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Grants for Women

Grants for Women
Women make up the majority of college students enrolling and graduating from college. Women are becoming more of a force in high-profile careers and underrepresented fields such as mathematics. They do this while maintaining a family life, in most cases.

With the advent of scholarship and grant programs tailored to women there has been an increase in the academic success rate of women in the U.S. Although there are many programs available to all women, majority of them focus on women of minority or who are not U.S. citizens. In addition, a large number of programs tailored to women places emphasis on excellent academic records and recommendations, while others emphasize the financial need of the individual and her family.


American Association of University Women (AAUW)

American Association of University Women is a nationwide network of more than 100,000 members and donors, 1,000 branches, and 600 college and university partners.

AAUW has been around for 130 years and takes a position on issues regarding education, society, the economy, and politics.

Its mission is to advance equity for women and girls through advocacy, education, philanthropy, and research.

The American Association of University Women’s Selected Professions Fellowship provides awards between $5,000 and $20,000 to women enrolled in graduate studies in underrepresented courses of study.




Kalamazoo Network

The Women’s Education Coalition is a venture of groups and sororities to change lives through education.

Since it was established in 1995, the fund has granted approximately $563,000 for educational purposes and approximately $59,600 in emergency grants. In 2006, 11 first-time recipients received $19,500.

Because of their commitment to changing lives through education, $40,500 in renewal grants were awarded to 21 recipients.

The need for emergency funds continues to exist. During the 2006-07 award year, $6,500 was provided for awardees to assist with unexpected expenses that otherwise might have forced their withdrawal from school.



Jeannette Rankin Women’s Scholarship Fund

The Jeannette Rankin Women’s Scholarship Fund has been awarding scholarships to help over 500 women across the United States since 1978.

They provide college grant opportunities for financially challenged women 35 and older. The program awards are $1,500 and up.



Association for Women in Science

The M.Hildred Blewett Scholarship is offered to enable early-career women to return to physics research careers after having had to interrupt those careers for family reasons.

The scholarship consists of a one-year award (applicants can apply in a subsequent year for one additional year of support).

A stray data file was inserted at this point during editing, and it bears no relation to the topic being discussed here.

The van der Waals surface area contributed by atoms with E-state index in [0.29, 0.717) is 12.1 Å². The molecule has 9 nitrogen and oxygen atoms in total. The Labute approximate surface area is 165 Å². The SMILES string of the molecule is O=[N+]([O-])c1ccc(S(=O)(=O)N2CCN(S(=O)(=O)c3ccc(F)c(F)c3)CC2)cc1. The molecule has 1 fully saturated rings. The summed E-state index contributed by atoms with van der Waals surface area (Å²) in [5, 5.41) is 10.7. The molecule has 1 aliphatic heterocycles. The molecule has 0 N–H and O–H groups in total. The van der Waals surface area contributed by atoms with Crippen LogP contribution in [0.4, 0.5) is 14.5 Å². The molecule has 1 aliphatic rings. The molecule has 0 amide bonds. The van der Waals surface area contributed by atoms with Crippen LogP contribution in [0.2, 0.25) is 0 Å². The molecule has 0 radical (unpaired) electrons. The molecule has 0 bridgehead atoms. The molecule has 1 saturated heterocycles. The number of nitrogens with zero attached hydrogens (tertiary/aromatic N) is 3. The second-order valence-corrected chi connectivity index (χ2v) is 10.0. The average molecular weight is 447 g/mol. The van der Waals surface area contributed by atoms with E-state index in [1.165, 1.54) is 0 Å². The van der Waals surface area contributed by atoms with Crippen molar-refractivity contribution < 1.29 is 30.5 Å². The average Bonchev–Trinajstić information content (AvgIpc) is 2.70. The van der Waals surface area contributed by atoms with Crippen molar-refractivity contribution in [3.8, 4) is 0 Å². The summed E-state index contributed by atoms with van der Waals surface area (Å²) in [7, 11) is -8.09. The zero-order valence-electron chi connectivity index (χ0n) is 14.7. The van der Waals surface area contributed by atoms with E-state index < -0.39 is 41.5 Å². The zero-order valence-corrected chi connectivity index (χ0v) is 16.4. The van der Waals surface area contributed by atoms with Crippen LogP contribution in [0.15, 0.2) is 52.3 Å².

Allowed expenses include dependent care (limited to 50% of the award), salary, travel, equipment, and tuition and fees.

The applicant must currently be a U.S. citizen, legal resident, or resident alien of the United States or Canada.

She must be currently in Canada or the United States and must have an affiliation with a research-active educational institution or national lab.

She must have completed work toward a Ph.D. This scholarship awards up to $45,000.

The Alice T. Schafer Prize Association for Women in Mathematics is awarded to an undergraduate woman in recognition of excellence in mathematics and is sponsored by the Association for Women in Mathematics (AWM).

The Schafer Prize was established in 1990 by the executive committee of the AWM and is named for former AWM president and one of its founding members, Alice T. Schafer, who has contributed a great deal to women in mathematics throughout her career.

The criteria for selection include, but are not limited to, the quality of the nominees’ performance in mathematics courses and special programs, an exhibition of real interest in mathematics, ability to do independent work, and if applicable, performance in mathematical competitions.

The AWIS even provides incentives for the group through the MAA Grants for Women in Mathematics Projects.

The MAA plans to award grants for projects designed to encourage college and university women or high school and middle school girls to study mathematics.

The Tensor Foundation, working through the MAA, is soliciting college, university, and secondary mathematics faculty (in conjunction with college or university faculty) and their departments and institutions to submit proposals.


Women’s Independence Scholarship Program

The Women’s Independence Scholarship Program (WISP)is to enhance efforts to end domestic violence by offering scholarships to survivors of intimate partner abuse and people who work in the field of domestic violence. WISP is supported by the Sunshine Lady Foundation, an organization that works to provide financial aid to victims of domestic abuse. Survivors of domestic violence receive needed and necessary attention to pursuing a college education.